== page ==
November 18, 2017

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Collaboration Leads to Top-notch STEM Programming at the Library

Electrocuting pickles at the library?! This was one of the many demonstrations on light brought to the Mamie Doud Eisenhower Public Library in Broomfield, CO, through collaboration with the library’s own Science Task Force (STF) and the University of Colorado-Boulder. Once a month, the teen department and a dedicated group of volunteers, the STF, hosts a STEM-based program for young people ages 9–14. These events focus on hands-on activities that investigate topics in science, technology, engineering, and math.

Chemistry Creations with Sandoz Pharmeceuticals, October 2014

Chemistry Creations with Sandoz Pharmeceuticals, October 2014

Science programs are coordinated by me, the teen services librarian, and our Science Task Force, a community-based group of citizens with backgrounds in teaching and/or research in various fields of science. This group of volunteers was established in 2004 with an objective to design activities and demonstrations that build inquiry and reasoning skills on topics of science discovery, research, and technology. For example, the first program was called “Life Matters.” STF volunteers used hominid skulls, microscopes, and measurement tools for activities that focused on cloning, organ transplants, animal super senses, and genetic engineering.This program was offered to tweens and teens ages 9–14 and had an attendance of 12 participants.

In December 2014, with 30 kids and teens in attendance, we celebrated our 10th anniversary with a “Celebrate Science” program. STF volunteers brought back their all-time favorite experiments which included observation using various microscopes, chemical creations, paper airplane challenges, and robotic construction.

Endangered! With the Denver Zoo, September 2013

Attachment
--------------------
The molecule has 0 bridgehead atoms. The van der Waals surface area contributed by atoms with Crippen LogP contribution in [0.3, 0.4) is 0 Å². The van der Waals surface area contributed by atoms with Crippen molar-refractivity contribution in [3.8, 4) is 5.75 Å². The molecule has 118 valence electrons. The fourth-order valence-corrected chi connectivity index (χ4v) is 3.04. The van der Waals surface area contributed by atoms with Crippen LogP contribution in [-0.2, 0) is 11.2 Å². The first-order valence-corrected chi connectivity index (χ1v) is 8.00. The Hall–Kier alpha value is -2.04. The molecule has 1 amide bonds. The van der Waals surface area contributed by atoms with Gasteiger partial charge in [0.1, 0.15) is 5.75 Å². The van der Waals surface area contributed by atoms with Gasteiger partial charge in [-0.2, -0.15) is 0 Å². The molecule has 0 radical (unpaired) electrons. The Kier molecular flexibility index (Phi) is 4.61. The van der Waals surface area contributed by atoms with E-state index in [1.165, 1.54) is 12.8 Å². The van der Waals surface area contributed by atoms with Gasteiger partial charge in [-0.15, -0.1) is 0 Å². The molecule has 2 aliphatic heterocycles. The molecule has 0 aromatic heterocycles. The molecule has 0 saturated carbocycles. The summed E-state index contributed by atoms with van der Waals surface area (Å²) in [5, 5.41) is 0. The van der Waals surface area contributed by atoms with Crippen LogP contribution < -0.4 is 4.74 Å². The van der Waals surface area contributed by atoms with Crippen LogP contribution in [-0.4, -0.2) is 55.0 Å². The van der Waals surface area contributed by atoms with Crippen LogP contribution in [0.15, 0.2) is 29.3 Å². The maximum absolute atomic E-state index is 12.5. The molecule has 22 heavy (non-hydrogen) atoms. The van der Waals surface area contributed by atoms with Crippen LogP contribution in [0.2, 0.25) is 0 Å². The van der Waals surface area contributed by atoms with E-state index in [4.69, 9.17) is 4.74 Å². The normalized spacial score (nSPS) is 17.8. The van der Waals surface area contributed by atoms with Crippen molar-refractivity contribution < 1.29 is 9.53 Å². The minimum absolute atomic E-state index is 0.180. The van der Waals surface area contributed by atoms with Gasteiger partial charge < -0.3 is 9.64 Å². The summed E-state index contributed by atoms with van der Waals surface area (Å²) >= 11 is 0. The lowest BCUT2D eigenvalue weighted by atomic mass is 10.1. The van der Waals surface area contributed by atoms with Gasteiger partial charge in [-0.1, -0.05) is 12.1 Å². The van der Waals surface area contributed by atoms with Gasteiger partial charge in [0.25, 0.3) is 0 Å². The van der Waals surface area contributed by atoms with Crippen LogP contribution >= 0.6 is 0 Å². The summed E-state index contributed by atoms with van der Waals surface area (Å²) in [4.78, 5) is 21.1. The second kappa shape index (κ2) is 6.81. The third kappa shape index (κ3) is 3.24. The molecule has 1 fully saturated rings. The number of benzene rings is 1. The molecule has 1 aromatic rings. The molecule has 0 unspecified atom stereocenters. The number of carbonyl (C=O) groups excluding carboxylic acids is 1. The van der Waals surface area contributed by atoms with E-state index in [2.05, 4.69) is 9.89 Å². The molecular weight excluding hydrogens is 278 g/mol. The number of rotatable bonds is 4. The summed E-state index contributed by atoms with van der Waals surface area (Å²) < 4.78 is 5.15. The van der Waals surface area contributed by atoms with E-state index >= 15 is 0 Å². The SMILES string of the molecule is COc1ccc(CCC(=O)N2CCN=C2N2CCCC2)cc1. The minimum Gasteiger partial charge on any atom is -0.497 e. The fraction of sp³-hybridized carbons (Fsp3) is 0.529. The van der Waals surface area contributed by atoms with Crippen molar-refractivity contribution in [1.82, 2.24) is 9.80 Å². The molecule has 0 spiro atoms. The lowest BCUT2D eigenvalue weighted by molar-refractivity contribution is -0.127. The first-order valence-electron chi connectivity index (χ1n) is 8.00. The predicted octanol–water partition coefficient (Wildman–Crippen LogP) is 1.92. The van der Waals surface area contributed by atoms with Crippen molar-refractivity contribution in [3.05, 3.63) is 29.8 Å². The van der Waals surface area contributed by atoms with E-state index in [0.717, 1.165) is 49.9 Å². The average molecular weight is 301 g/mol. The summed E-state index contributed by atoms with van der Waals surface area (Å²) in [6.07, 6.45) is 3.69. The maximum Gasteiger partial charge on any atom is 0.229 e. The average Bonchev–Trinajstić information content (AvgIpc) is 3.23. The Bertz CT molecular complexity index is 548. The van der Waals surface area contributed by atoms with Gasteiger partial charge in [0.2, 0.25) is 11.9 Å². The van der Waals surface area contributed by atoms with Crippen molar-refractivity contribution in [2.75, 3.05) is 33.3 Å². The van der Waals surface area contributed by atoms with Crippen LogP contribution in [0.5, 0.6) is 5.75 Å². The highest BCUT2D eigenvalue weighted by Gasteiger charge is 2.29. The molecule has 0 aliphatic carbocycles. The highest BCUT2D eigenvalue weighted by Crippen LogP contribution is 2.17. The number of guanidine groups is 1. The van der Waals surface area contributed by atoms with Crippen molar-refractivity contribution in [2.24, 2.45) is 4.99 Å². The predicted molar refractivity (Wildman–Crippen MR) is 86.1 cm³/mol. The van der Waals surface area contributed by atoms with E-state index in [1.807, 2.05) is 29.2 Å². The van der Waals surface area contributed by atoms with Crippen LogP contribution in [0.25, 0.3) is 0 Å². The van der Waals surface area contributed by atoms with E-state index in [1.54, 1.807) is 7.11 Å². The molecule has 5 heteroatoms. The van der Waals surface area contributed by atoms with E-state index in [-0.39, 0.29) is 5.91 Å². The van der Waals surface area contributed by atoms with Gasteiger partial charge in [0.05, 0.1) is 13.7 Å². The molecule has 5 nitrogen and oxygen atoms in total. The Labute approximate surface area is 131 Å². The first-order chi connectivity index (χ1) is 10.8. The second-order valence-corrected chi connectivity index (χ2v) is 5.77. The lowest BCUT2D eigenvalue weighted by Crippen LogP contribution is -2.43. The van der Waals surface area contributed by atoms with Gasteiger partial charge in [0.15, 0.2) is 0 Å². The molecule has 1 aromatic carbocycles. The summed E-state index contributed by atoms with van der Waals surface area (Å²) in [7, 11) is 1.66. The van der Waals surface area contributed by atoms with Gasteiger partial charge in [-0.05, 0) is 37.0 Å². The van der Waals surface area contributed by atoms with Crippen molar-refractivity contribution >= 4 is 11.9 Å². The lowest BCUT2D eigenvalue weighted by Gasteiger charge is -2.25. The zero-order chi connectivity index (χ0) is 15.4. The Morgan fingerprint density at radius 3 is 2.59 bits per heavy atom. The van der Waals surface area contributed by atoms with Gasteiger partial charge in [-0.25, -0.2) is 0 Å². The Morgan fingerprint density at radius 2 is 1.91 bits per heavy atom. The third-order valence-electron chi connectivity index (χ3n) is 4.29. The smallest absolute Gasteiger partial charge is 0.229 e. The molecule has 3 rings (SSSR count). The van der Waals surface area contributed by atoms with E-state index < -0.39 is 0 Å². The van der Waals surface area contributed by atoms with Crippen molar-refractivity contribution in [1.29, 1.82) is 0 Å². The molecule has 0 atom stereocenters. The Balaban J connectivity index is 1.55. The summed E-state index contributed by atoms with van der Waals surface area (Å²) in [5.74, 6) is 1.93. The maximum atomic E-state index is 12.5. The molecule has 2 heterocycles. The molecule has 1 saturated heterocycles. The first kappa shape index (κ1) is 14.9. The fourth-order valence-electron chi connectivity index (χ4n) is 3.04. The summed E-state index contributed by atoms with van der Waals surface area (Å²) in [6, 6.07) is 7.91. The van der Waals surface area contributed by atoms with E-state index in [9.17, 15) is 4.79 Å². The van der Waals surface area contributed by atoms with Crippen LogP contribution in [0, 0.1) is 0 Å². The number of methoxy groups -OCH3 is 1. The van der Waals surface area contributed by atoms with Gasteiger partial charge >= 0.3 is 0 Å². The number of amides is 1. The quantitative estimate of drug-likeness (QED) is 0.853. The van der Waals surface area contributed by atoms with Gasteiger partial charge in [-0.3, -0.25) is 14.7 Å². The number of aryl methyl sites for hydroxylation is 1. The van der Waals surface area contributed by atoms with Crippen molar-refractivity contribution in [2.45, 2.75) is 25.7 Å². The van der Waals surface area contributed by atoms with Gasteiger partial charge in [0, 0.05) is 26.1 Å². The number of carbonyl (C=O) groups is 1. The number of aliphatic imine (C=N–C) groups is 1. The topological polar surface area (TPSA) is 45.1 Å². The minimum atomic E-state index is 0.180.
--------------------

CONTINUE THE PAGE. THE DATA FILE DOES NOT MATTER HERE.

Endangered! With the Denver Zoo, September 2013

When our Science Task Force is posed with an unfamiliar topic, I assist by reaching out to surrounding communities and businesses to find partnership opportunities. One such collaboration resulted in the aforementioned electrocuting pickle, an activity developed by University of Colorado CU Science Discovery, a science education outreach program of the university’s Division of Continuing Education.  We have also outsourced programs with the Denver Museum of Nature and Science, Denver Zoo, and Sandoz Pharmaceuticals. Through these partnerships, we have been able to offer a forensics lab, live animal presentations, and an annual chemistry event.

You can do it too

Do not be afraid of contacting local businesses and organizations.I have found that many of these institutions welcome the idea of leading a program, and quite often have an organizational goal that focuses on outreach in the community.

Forensics with the Denver Museum of Nature and Science, December 2013

Forensics with the Denver Museum of Nature and Science, December 2013

Additionally, it is our experience that the library staff needs to reach out to the local schools and government buildings to market the programs.We send out packets with our quarterly newsletter and program flyers to 15 local schools, as well as to recreation centers, the Health and Human Services building, and the Community Assistance Center of Broomfield, CO.Upcoming programs are also announced on the library Teen Zone Events webpage, monthly e-newsletters, and the local newspaper. These methods of marketing are one of the reasons why each of our programs fills up a month in advance with an average audience of about 30 teens and tweens.

The continued success of our collaborative science programs has spurred biweekly makerspace sessions with activities that dovetail off of the monthly programs.These programs are often attended by the same patrons who participate in our monthly programs. As we move into 2015 with the Science Task Force, we are excited and curious to see what the next 10 years of partnerships will bring.

Paula Noomnam is a teen services librarian at the Mamie Doud Eisenhower Public Library in Broomfield, CO.

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